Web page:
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Downtown Shelter Houses Undocumented Immigrants, Acts As Resource For CBP

Marisela Reyes Salazar is a survivor.

The Guadalupe, Chihuahua native spoke with ABC-7 about horrors endured in her homeland that led her and her family to seek political asylum in the U.S.

“I don’t wish this on anyone,” said Reyes Salazar. Tears streamed down her face as she recalled all the murders in her family: 2 sisters, 2 brothers, a nephew and a sister-in-law all killed, she said, by thugs and crooked cops operating in Mexico’s bloody drug war.

Reyes Salazar recounted the time her brother Ruben was shot in the head. He had just dropped his daughter off at the school where Marisela Reyes Salazar worked. She heard gunshots and saw her big brother’s body on the street– bits of flesh from his face splattered all over.

Overwhelmed with grief, Reyes Salazar said she began picking up the pieces of her brother’s broken body and placing them closer to him. “In that moment, I had so much pain that I thought if I could gather his remains, I could put him back together (…) at least to see his face one last time,” she said.

Reyes Salazar and her surviving siblings and relatives received death threats and had their homes burned down. They decided to seek political asylum for fear of their lives.

Reyes Salazar now lives in one of the shelters run by Ruben Garcia, director of downtown El Paso’s Annunciation House. The Annunciation House is a homeless shelter in downtown El Paso primarily serving undocumented immigrants.

“People have been severely traumatized and it is so important that when they say, ‘I can not be in my country,’ and they come to us at our ports of entry, that we don’t treat them as if they’re some sort of criminal”, said Garcia.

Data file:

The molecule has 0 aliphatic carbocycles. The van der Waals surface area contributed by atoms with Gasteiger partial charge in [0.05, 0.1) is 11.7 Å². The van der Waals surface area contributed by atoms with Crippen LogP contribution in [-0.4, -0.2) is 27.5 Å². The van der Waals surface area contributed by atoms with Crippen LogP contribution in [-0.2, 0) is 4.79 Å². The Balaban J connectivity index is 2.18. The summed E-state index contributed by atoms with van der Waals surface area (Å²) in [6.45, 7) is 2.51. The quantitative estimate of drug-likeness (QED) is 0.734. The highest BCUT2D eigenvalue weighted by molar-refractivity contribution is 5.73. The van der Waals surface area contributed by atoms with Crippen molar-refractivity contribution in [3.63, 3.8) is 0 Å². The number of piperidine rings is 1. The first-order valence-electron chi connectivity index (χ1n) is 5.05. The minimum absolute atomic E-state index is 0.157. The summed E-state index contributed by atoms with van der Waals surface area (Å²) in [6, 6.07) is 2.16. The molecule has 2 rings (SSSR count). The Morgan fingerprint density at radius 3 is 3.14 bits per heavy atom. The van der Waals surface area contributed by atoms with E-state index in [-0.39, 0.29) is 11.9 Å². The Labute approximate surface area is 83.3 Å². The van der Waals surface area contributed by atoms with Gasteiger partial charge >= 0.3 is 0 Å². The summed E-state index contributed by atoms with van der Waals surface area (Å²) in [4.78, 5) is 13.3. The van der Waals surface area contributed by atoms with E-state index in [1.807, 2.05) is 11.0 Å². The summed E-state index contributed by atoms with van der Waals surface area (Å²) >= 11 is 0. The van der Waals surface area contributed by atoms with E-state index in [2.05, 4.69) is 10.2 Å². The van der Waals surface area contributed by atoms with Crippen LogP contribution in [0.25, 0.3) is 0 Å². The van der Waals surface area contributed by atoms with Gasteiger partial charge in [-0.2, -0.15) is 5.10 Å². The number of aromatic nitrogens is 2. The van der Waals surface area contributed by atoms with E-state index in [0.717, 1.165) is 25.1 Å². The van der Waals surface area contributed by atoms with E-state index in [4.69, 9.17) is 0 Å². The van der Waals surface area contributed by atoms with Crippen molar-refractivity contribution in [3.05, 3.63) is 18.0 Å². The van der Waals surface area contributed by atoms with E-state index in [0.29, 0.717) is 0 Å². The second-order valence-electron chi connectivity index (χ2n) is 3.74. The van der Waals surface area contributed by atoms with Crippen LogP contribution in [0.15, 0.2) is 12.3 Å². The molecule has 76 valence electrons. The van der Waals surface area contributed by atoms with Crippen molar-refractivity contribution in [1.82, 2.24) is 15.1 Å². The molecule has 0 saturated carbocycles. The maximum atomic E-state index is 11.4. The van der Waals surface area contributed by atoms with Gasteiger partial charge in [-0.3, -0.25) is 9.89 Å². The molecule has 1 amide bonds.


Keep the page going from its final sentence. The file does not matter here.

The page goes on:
Garcia said that sometimes, American immigration officials even call him to take in undocumented immigrants with nowhere else to go.

Garcia said those cases are usually families like Marisela Reyes Salazar’s, who have been processed and can prove their lives are in danger. Garcia said the cases referred to him by Customs and Border Protection have been screened for criminal backgrounds and do not have a place to stay while their political asylum cases play out in the courts.

The Annunciation House has been around 34 years and, along with two related shelters downtown, Garcia’s team is capable of accomodating about 100 guests– most of them undocumented immigrants. Why haven’t these shelters been shut down?

“Border patrol has a policy– and it’s not just here– of not interfering with social service agencies: churches, funeral homes, hospitals,” said Garcia. “Probably one half of the people in this house are referred to us from CBP. It’s not that they don’t have room, it’s that they don’t want to lock you up because of the human rights implications of that.”

However, the relationship between immigration officials and Annunciation House guests is still a delicate one. Only staff can open the doors to avoid misunderstandings, and Garcia imposes limits when it comes to sharing information.

“We won’t tell immigration (officials) if somebody leaves. There was a time when they asked us, ‘When people leave will you tell us?’ and we’ve said, ‘No, that’s not our job. Our job is not to detain people,'” said Garcia.

Garcia said years ago a top Border Patrol official told him and other social service agency heads that officials did not want to interfere with their work– unless it involved a pursuit, a warrant, or if the agency itself called officials for help.

Marisela Reyes Salazar said she doesn’t know what she would do without the Annunciation House’s help. She has no relatives or friends in El Paso. Garcia and his team of volunteers worked to set Reyes Salazar up with an attorney to help expediate her political asylum case.

“I’m just looking for safety,” she said.

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